Learning to Shadow Hand-drawn Sketches

Qingyuan Zheng*1, Zhuoru Li*2, Adam W. Bargteil1

1University of Maryland, Baltimore County   2ProjectHAT

1{qing3, adamb}@umbc.edu

*Equal contribution

CVPR 2020 (Oral paper)

[code] [demo] [bibtex]

paper [full size] [small size]

Abstract

We present a fully automatic method to generate detailed and accurate artistic shadows from pairs of line drawing sketches and lighting directions. We also contribute a new dataset of one thousand examples of pairs of line drawings and shadows that are tagged with lighting directions. Remarkably, the generated shadows quickly communicate the underlying 3D structure of the sketched scene. Consequently, the shadows generated by our approach can be used directly or as an excellent starting point for artists. We demonstrate that the deep learning network we propose takes a hand-drawn sketch, builds a 3D model in latent space, and renders the resulting shadows. The generated shadows respect the hand-drawn lines and underlying 3D space and contain sophisticated and accurate details, such as self-shadowing effects. Moreover, the generated shadows contain artistic effects, such as rim lighting or halos appearing from back lighting, that would be achievable with traditional 3D rendering methods.


Overview

The cube shows how we denote 26 lighting directions.

The user specifies the light position with a three-digit string. The first digit corresponds to the lighting direction (1-8), the second to the depth plane (1-3), and the third is 0 except for the special directions, which are 001 (directly in front) and 002 (behind). This results in 8 * 3 + 2 = 26 lighting directions.

Network Architecture.


Gallery

Example results. Our system is able to produce binary shadows and soft shadows.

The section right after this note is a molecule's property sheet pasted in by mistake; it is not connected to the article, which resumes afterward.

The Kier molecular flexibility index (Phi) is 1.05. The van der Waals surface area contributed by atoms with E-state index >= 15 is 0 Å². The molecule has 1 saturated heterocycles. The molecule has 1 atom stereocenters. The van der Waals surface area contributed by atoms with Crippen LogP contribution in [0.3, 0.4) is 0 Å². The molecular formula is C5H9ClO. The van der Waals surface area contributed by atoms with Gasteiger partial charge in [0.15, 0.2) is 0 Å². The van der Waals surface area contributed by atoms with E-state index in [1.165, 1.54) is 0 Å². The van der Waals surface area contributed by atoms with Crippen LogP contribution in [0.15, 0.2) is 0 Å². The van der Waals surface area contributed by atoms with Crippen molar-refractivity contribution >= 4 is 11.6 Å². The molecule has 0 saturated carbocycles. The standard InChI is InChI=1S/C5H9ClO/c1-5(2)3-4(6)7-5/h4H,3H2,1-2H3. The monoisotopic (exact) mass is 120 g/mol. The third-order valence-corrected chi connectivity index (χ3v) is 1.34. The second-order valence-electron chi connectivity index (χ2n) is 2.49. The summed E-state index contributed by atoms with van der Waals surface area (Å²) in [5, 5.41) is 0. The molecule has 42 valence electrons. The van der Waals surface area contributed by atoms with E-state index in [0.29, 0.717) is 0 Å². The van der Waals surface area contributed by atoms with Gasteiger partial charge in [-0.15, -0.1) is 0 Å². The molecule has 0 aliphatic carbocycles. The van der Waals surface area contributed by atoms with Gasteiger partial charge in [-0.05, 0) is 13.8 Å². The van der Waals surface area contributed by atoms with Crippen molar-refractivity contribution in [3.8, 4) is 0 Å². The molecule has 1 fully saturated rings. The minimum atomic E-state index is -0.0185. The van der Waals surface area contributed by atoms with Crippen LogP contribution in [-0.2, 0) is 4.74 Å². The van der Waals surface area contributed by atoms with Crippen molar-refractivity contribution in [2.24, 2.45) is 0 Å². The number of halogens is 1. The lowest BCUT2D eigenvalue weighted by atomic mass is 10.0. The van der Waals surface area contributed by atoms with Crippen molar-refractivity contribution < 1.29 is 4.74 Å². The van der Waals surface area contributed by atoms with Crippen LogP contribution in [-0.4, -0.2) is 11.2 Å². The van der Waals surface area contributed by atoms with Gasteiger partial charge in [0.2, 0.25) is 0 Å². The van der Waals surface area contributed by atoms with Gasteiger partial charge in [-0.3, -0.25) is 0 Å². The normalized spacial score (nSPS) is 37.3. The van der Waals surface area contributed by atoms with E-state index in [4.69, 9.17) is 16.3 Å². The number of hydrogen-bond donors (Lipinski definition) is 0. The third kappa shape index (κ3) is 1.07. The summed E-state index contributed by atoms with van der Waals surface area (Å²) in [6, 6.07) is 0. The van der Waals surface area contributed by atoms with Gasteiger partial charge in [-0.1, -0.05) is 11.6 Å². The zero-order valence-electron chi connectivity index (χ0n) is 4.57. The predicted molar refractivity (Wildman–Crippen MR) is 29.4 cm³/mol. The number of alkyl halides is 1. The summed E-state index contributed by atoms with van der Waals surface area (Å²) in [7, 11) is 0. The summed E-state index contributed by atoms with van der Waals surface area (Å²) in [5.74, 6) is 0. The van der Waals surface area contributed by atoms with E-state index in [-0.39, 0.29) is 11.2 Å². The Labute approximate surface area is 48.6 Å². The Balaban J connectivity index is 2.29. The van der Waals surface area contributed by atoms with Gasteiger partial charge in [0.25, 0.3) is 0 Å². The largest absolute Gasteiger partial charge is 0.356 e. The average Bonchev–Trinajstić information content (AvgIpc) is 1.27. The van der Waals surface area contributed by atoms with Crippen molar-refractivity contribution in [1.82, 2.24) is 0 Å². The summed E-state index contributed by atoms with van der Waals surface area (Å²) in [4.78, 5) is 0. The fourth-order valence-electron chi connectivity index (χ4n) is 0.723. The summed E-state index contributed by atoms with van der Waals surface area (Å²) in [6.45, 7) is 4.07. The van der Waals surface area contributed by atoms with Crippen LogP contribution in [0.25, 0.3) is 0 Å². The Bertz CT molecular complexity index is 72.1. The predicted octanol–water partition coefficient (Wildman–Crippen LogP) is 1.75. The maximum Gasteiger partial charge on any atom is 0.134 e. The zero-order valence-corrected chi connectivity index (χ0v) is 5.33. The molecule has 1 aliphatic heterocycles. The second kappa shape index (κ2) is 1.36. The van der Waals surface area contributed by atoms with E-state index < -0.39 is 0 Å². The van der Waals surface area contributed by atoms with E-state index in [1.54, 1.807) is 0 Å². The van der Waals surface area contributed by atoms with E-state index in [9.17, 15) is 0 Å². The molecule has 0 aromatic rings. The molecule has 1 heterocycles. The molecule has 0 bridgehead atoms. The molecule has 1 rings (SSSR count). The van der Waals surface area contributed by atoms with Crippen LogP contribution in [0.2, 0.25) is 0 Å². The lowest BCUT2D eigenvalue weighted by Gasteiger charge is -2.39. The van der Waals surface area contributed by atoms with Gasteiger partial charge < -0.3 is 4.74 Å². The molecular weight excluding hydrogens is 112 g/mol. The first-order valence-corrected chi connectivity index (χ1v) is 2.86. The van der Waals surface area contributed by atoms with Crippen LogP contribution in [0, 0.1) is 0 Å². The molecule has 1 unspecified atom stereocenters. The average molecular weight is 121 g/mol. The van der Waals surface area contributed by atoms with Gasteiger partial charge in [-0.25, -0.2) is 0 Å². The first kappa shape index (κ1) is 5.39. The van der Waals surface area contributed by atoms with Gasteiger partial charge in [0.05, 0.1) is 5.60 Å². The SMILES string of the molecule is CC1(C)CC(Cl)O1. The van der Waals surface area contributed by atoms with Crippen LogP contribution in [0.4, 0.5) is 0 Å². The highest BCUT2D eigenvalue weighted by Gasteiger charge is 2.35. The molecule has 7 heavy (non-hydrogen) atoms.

Though our network is trained with a discrete set of 26 lighting directions, the lighting direction is inputted to the network using floating point values in [-1, 1]3, allowing for the generation of shadows from arbitrary light locations. Intuitively, our network learns a continuous representation of lighting direction from the discrete set of examples.


Dataset

[Download] (available soon)

Samples from our dataset.

Our dataset comprises 1,160 sketch/shadow pairs and includes a variety of lighting directions and subjects. Specifically, 372 front-lighting, 506 side-lighting, 111 back-lighting, 85 center-back, and 86 center-front. With regard to subjects there are 867 single-person, 56 multi-person, 177 body-part, and 60 mecha.


Artistic Control

Combining our shadows with color. (a) Input sketch. (b) Our shadow with lighting direction 710. (c) Our shadows in complex lighting conditions created by compositing shadows from 001, 730, and 210. (d) Our shadows composited from lighting directions 001, 210, 220 with dots and soft shadow to produce a manga style. (e) Colorized sketch with commercial software. (f) Composite of (e) and (b). (g) Composite of (e) and (c). (h) Original artist's image. © nico-opendata


Virtual Lighting

Examples of our shadowing system applied to artistic line drawings.

Antoine Thomeguex

Kabuki Actor Segawa Kikunojo III as the Shirabyoshi Hisakata Disguised as Yamato Manzai

Jardin de Paris


Results from 26 discrete lighting directions.


Notes: An online demo coming soon.